Do the Nuggets need a closer?

Last weekend, on the heels of a six-game winning streak, the Nuggets were riding high. Their record of 14-5 was second-best in the NBA’s Western Conference. So it seemed like a good time to ask coach George Karl if his team was really as good as it looked.

“I reminded the players of the six-game winning streak, which was great, because five of them were on the road, it’s fantastic, but there was only one winning team in there,” Karl pointed out. “And 16 of our next 18 are against winning teams. So we will know a lot more come March 1st than we know right now.”

Since then, Karl’s team is 0-2, having lost close games to pretty good teams — the L.A. Clippers and Memphis Grizzlies (the Clippers were 10-6 when they met the Nuggets; the Grizzlies 10-10). In both cases, the Nuggets had a chance to win at the end. In both cases, they couldn’t find anyone to make a big shot when they needed it.

This, of course, is the flip side to the Nuggets’ depth. As many of their opponents have pointed out, their second team is nearly as good as their first. Sometimes, it’s better. But spreading the scoring around the way they do, it’s not at all clear who they want to take the last shot in a close game.

Already, Karl has been asked the question often enough that he finds it annoying. Unfortunately, that doesn’t make it any less legitimate: Do the Nuggets need a closer?

“I think it’s a process that you just have to develop,” Karl said when I asked him about it after the loss to the Clippers, in which the leading scorer was Chauncey Billups, also known as Mr. Big Shot, whom the Nuggets traded away a year ago.

“I think we’re going to rely a great deal upon how we play, and how we play is we make stops, try to run, play before (the defense) sets up. Then, as the game goes on, figure out the matchup that you like. In Philadelphia, it was Andre (Miller). In Washington, the pick and roll game gave Al (Harrington) a lot of good looks. Hopefully, Nene and Ty (Lawson) will jump into some of that responsibility along the way.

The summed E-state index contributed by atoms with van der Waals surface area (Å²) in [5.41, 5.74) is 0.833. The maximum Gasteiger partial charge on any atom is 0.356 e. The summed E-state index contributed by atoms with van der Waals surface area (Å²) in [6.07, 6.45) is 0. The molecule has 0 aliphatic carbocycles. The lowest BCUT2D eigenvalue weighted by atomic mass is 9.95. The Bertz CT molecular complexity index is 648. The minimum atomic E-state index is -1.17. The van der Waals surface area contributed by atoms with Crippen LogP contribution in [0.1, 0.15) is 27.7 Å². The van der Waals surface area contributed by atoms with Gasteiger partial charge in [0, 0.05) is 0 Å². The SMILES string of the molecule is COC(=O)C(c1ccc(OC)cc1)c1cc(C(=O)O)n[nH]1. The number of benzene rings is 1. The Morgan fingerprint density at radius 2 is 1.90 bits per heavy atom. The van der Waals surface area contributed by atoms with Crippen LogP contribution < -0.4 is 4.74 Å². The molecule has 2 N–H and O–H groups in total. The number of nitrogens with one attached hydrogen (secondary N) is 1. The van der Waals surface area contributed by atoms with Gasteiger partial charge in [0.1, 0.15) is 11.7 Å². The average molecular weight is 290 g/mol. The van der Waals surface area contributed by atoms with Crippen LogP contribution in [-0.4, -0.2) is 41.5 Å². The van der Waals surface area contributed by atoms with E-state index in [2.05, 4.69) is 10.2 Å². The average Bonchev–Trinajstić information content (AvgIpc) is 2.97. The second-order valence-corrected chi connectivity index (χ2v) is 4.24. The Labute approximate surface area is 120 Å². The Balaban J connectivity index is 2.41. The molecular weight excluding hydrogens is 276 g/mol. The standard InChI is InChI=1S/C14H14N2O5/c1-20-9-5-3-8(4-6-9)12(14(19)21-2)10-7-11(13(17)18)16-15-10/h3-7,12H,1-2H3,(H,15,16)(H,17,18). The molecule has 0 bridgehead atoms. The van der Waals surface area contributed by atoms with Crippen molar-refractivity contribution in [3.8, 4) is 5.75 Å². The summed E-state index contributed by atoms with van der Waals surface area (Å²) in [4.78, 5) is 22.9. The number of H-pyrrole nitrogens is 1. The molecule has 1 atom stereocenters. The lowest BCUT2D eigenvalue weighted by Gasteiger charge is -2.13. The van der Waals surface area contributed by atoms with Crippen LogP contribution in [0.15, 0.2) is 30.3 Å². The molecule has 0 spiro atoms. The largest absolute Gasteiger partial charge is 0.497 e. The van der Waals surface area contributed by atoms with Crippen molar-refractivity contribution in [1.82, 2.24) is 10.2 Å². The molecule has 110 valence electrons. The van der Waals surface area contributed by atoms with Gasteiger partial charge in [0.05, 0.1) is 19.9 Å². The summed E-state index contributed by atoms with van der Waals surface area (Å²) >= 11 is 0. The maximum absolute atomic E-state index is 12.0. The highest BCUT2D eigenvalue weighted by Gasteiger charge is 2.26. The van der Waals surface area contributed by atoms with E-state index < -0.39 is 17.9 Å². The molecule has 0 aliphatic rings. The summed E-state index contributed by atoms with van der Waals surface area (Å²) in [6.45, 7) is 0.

“I’m not as fearful of that as people are making out to be because I think you win games with other things as much as you do going to a closer or a go-to guy. But if they want to put that on our heads right now, most close games this year, we’ve won. Tonight we didn’t.”

Tuesday night, after the overtime loss in Memphis, Karl was even less tolerant of the question, pointing out all the things the Nuggets could have done earlier in the game to prevent it from coming down to those final shots.

But this begs the question. Lots of NBA games, particularly between good teams, do come down to the end. As the Nuggets learned when they had Carmelo Anthony, a star scorer can slow down your offense by constantly playing one-on-one. He can render it predictable and easy to defend. But as Melo demonstrated at the end of regulation against the Nuggets in New York two weeks ago, that go-to guy can also step up and make a big shot when you have to have it.